The catalyst of this invention is preferably prepared to contain from about 0.1 to about 5.0 wt. %, and preferably from about 0.4 to about 2.0 wt. % halogen component to enhance the acidic function of the catalyst in the traditional manner. The halogen component may be chlorine, fluorine, bromine, iodine, or mixtures thereof. Of these, fluorine, and particularly chlorine, are preferred for the purpose of this invention. Best results are generally obtained when the halogen content of the catalyst is adjusted during the calcination step by including a halogen or a halogen-containing compound in admixture with steam in the oxidizing atmosphere. In particular, when the halogen is chlorine, it is a preferred practice to use steam and hydrochloric acid in a mole ratio of from about 20:1 to about 100:1 during at least a portion of the calcination step in order to adjust the final chlorine content of the catalyst in the desired range.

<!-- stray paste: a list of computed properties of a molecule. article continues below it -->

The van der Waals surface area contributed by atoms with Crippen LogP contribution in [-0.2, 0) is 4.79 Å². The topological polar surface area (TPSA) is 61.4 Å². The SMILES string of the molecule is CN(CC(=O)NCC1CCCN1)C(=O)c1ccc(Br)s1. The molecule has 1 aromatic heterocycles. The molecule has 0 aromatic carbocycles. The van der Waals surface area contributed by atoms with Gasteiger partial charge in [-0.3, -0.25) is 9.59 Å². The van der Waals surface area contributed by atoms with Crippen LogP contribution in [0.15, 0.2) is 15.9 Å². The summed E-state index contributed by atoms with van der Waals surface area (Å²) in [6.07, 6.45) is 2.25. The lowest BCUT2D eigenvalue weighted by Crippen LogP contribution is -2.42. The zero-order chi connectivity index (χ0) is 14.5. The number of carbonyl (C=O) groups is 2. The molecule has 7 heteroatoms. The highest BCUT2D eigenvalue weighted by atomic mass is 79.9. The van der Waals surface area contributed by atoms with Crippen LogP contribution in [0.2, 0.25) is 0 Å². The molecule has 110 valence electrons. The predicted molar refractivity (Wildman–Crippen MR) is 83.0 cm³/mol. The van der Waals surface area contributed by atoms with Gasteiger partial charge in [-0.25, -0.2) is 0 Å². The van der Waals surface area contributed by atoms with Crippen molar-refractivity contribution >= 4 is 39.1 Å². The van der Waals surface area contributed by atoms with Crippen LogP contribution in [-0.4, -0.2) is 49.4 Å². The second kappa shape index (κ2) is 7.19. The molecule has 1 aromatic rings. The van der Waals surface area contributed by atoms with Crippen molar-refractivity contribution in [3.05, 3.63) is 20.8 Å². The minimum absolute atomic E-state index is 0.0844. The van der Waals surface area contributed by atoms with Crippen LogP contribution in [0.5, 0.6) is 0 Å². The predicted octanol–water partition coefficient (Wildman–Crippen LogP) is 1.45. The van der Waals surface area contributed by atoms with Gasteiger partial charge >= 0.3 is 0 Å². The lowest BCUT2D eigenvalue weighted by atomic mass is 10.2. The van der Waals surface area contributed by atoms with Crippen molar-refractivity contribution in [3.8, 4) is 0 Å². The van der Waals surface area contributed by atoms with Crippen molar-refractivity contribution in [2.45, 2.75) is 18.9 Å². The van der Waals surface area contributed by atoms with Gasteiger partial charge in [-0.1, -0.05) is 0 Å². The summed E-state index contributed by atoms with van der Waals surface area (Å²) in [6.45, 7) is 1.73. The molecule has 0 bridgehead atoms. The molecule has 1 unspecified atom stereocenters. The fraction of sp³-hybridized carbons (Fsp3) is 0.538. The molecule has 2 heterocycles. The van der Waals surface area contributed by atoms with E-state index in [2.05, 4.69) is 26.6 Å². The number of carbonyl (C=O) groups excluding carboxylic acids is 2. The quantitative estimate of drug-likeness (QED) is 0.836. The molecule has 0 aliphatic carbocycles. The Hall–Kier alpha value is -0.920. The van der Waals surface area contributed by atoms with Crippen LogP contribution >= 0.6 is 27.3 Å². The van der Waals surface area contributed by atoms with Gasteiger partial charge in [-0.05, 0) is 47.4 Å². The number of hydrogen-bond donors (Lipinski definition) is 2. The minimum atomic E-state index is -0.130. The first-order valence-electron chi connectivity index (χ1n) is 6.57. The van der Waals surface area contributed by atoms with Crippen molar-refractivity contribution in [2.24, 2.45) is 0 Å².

It is preferred that the resultant calcined catalytic composite be subjected to a substantially water-free reduction step prior to its use in the conversion of hydrocarbons. This step is designed to further insure a uniform and finely divided dispersion of the metallic components throughout the carrier material. Preferably, substantially pure and dry hydrogen (i.e. less than 20 volume ppm H2 O) is used as the reducing agent in this step. The reducing agent is contacted with the oxidized catalyst at conditions including a temperature of from about 800° to about 1200° F. This reduction may be performed in situ as part of a start-up sequence if precautions are taken to predry the plant to a substantially water-free state and if substantially water-free hydrogen is used. The duration of this step is preferably less than about 2 hours and typically about 1 hour.